On the eve of this year’s California grape crush, the state’s largest wine grape grower cooperative still has grapes to sell.
This is not unusual for the Fresno, Calif.-based 600-member Allied Grape Growers that expects to sell 300,000 tons of grapes this season valued at more than $70 million. It has for a decade or longer had grapes without homes at harvest time because there were no buyers.
The difference this year is Allied wants prices to go even higher before committing all its member grapes to wineries. Wine grape buyers have aggressively returned to the market with the best prices in seven years.
The long-awaited and oft-predicted turnaround in California wine and concentrate demand is finally at hand.
Nat DiBuduo, president of Allied, told the cooperatives at two grower meetings this year in Fresno and Santa Rosa that wineries were wanting to buy grapes earlier than at any time during his decade-long tenure as Allied’s president. This initial demand was for quantities larger than in 2007.
“Wineries are offering better prices than any of the past seven years, and they are offering term contracts,” DiBuduo said.
There are many reasons for the turnaround, including the point that supplies are down, primarily due to the fact that 135,000 acres of vineyards have been removed from the San Joaquin Valley since 1998 and replaced with almonds, pistachios and even pomegranates.
Drive from Bakersfield to Modesto, and there are a few new vineyards, but many new orchards. That is not the case on the coast where hundreds of acres of new vines are going in, especially on the Central Coast.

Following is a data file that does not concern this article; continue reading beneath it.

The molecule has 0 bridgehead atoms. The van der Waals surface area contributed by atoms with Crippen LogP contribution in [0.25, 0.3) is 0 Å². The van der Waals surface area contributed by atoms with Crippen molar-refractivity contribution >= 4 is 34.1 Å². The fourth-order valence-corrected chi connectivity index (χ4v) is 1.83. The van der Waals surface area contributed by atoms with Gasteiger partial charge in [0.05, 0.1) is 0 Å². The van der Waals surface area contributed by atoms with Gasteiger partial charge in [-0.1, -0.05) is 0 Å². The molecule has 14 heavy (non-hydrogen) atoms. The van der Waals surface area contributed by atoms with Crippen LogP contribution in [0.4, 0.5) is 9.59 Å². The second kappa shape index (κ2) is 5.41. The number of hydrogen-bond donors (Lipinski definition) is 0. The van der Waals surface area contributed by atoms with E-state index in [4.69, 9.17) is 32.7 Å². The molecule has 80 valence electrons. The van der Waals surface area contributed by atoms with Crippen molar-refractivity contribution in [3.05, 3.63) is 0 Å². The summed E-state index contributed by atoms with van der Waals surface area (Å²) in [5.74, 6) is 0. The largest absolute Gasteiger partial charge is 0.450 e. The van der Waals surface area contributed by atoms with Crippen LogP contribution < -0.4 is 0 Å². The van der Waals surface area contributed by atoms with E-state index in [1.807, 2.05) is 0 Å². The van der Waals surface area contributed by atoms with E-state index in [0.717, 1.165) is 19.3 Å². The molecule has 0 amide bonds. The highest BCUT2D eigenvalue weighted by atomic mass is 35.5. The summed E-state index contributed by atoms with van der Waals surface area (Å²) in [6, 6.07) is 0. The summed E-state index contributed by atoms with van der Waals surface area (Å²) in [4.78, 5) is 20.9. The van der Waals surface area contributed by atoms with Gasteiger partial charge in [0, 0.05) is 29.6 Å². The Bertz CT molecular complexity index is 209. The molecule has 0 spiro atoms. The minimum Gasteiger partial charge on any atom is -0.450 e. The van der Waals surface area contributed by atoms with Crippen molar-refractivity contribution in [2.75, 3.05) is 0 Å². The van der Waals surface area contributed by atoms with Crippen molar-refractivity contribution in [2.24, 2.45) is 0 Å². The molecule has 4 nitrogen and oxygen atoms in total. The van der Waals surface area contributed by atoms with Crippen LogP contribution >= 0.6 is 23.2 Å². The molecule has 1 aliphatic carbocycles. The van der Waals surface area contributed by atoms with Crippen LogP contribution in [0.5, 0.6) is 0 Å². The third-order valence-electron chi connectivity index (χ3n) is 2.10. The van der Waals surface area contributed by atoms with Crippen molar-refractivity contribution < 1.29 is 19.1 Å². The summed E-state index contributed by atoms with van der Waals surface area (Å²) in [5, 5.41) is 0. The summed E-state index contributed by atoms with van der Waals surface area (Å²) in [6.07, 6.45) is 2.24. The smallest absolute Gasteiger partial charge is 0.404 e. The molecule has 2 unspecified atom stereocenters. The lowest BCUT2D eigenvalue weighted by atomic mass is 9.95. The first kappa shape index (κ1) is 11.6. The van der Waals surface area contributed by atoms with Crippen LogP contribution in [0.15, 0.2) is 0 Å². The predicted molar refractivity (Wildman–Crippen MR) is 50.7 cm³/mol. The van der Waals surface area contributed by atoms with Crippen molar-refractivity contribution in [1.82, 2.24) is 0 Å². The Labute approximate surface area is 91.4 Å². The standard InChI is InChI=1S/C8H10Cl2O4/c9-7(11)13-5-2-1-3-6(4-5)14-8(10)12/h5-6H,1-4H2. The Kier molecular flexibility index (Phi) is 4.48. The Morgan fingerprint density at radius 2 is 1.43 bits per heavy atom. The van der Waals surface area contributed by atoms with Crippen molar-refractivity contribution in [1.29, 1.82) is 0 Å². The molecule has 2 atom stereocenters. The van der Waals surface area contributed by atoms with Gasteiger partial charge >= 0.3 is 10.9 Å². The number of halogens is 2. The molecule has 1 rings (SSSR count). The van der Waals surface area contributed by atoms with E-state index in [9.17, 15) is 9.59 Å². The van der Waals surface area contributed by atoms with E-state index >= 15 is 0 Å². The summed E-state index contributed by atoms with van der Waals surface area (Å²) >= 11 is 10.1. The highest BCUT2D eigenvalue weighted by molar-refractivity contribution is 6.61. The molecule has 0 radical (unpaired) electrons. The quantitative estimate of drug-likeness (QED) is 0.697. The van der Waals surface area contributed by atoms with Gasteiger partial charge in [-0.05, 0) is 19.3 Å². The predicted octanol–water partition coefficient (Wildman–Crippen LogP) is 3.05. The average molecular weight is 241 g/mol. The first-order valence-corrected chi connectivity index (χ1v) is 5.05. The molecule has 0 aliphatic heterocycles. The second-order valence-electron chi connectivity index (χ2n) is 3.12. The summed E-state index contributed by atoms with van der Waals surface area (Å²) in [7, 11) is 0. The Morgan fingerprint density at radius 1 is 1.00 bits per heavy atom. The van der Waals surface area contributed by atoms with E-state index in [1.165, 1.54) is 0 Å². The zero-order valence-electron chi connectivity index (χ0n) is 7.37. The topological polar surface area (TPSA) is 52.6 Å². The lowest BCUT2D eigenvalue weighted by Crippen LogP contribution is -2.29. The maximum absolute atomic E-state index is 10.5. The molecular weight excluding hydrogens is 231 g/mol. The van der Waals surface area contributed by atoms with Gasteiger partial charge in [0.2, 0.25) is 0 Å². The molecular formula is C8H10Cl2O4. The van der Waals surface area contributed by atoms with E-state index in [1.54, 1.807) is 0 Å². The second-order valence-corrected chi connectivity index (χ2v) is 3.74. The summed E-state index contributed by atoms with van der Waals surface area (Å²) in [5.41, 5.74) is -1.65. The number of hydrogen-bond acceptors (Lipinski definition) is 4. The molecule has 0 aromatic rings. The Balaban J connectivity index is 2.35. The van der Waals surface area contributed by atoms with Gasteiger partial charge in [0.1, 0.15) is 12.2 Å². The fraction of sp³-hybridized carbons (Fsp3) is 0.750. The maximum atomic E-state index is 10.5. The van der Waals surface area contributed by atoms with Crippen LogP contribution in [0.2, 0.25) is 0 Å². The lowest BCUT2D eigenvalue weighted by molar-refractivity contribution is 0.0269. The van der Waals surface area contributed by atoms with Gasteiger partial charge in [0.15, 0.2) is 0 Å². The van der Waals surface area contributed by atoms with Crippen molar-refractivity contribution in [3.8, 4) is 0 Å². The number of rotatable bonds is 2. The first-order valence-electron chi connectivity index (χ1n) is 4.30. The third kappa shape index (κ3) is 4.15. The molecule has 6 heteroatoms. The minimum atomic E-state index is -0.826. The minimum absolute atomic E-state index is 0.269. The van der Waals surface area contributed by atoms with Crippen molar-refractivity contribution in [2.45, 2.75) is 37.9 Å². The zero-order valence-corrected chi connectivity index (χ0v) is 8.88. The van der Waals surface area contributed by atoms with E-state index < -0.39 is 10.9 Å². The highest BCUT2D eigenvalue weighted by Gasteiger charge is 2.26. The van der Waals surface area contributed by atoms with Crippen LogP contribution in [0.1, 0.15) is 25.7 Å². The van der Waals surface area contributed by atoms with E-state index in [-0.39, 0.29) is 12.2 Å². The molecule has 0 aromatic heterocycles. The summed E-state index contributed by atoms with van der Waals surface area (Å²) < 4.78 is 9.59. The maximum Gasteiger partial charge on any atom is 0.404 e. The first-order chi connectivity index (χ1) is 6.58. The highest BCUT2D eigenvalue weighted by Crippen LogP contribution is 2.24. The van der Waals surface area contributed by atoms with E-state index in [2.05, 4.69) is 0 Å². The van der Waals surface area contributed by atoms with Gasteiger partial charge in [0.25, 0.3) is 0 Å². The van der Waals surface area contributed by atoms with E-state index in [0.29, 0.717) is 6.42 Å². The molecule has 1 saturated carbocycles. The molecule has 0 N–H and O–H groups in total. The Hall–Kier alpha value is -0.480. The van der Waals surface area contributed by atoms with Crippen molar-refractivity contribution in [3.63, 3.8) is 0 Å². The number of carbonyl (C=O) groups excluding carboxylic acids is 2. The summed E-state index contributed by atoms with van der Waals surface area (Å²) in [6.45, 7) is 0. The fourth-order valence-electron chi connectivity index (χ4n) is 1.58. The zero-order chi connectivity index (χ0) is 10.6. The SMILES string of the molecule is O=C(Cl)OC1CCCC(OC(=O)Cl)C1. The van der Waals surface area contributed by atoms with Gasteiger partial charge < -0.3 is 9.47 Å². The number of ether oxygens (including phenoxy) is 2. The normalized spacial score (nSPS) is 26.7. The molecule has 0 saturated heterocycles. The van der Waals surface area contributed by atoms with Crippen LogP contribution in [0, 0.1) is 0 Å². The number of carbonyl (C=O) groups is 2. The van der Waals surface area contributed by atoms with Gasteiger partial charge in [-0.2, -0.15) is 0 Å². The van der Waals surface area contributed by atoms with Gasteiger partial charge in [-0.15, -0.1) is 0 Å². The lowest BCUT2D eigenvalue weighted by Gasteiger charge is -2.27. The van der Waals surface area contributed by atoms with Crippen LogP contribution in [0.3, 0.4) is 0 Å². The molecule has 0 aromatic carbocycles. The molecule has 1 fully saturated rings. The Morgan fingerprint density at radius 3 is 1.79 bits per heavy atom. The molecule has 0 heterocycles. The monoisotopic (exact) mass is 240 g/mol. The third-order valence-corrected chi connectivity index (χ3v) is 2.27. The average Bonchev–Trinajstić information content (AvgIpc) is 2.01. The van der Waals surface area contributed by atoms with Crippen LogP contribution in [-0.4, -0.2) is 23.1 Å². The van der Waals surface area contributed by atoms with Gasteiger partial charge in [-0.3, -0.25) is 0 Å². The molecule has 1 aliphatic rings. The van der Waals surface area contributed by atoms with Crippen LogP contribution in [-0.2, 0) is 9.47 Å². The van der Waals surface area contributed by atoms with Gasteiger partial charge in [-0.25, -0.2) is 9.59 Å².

Even though wine grape prices are the best they’ve been in a decade, DiBuduo continues to raise the warning flag of not wanting the industry to repeat history. When the future looked bright in the past, over-planting and subsequent oversupplies resulted.
The “future thinkers,” DiBuduo warned, are again saying plant grapes to meet future demand or lose market share to imports.
Until now DiBuduo has resisted the call to plant more grapes. “My message (now) is plant with contracts,” to meet winery needs at an economic return equal to almonds. Grape growers are in the best position in a decade to do so, said DiBuduo, because:
– California wine sales are increasing.
– Exports continue strong.
– 2008 first quarter imports were down.
– The concentrate business has been bolstered by the highest price ever for Thompson Seedless ($225) per ton due to a long term contract between raisin packers and raisin producers.
– Bulk wine inventories are lower.
– Wineries that did not want grapes in the past are back in the market.
– Winery buying is statewide.
– Growers who crushed their own grapes for bulk sales are now more interested in selling the grapes rather than crushing them.
– Growers continue to deliver better quality grapes.
“Demand is good while the supply is short for the market,” he said.
This year’s crop will likely be smaller than last year due to an array of weather problems ranging from a dry spring, frosts, strong winds, and early heat waves along with a lack of irrigation water.
All this good news is being tempered by the fact that farming costs are going up, according to DiBuduo, faster than this new wave of higher grape prices.
“The costs of production will challenge even the best growers,” he said.
Regardless, DiBuduo predicts a “better year for the California wine grape grower in 2008 and our winery partners.”
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